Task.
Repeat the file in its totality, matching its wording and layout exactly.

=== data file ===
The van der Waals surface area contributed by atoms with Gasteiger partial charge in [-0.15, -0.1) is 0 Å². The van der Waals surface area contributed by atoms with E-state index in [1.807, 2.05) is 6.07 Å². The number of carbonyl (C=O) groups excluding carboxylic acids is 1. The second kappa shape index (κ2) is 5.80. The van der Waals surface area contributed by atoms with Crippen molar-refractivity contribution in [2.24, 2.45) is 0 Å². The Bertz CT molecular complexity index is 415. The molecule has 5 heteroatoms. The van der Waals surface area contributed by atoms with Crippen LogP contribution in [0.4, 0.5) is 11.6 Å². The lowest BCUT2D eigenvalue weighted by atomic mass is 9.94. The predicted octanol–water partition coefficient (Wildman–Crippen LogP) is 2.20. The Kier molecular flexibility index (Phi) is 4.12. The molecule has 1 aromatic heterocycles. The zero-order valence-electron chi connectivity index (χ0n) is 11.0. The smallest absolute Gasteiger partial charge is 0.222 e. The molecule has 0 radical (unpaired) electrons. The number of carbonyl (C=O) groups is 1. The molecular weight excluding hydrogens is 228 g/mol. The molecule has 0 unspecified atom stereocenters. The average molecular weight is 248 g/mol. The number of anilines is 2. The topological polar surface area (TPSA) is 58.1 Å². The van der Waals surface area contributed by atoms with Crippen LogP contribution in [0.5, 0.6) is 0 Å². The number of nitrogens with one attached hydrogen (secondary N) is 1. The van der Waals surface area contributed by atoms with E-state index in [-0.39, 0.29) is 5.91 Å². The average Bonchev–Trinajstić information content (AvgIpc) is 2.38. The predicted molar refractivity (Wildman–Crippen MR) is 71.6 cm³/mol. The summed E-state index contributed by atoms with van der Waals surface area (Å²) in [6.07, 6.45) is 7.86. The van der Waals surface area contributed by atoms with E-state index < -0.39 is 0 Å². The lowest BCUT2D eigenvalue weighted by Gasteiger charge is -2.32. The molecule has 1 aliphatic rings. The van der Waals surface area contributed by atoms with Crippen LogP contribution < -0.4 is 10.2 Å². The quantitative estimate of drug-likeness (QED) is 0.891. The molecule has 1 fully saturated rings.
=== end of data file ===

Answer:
The van der Waals surface area contributed by atoms with Gasteiger partial charge in [-0.15, -0.1) is 0 Å². The van der Waals surface area contributed by atoms with E-state index in [1.807, 2.05) is 6.07 Å². The number of carbonyl (C=O) groups excluding carboxylic acids is 1. The second kappa shape index (κ2) is 5.80. The van der Waals surface area contributed by atoms with Crippen molar-refractivity contribution in [2.24, 2.45) is 0 Å². The Bertz CT molecular complexity index is 415. The molecule has 5 heteroatoms. The van der Waals surface area contributed by atoms with Crippen LogP contribution in [0.4, 0.5) is 11.6 Å². The lowest BCUT2D eigenvalue weighted by atomic mass is 9.94. The predicted octanol–water partition coefficient (Wildman–Crippen LogP) is 2.20. The Kier molecular flexibility index (Phi) is 4.12. The molecule has 1 aromatic heterocycles. The zero-order valence-electron chi connectivity index (χ0n) is 11.0. The smallest absolute Gasteiger partial charge is 0.222 e. The molecule has 0 radical (unpaired) electrons. The number of carbonyl (C=O) groups is 1. The molecular weight excluding hydrogens is 228 g/mol. The molecule has 0 unspecified atom stereocenters. The average molecular weight is 248 g/mol. The number of anilines is 2. The topological polar surface area (TPSA) is 58.1 Å². The van der Waals surface area contributed by atoms with Crippen LogP contribution in [0.5, 0.6) is 0 Å². The number of nitrogens with one attached hydrogen (secondary N) is 1. The van der Waals surface area contributed by atoms with E-state index in [-0.39, 0.29) is 5.91 Å². The average Bonchev–Trinajstić information content (AvgIpc) is 2.38. The predicted molar refractivity (Wildman–Crippen MR) is 71.6 cm³/mol. The summed E-state index contributed by atoms with van der Waals surface area (Å²) in [6.07, 6.45) is 7.86. The van der Waals surface area contributed by atoms with E-state index < -0.39 is 0 Å². The lowest BCUT2D eigenvalue weighted by Gasteiger charge is -2.32. The molecule has 1 aliphatic rings. The van der Waals surface area contributed by atoms with Crippen LogP contribution < -0.4 is 10.2 Å². The quantitative estimate of drug-likeness (QED) is 0.891. The molecule has 1 fully saturated rings.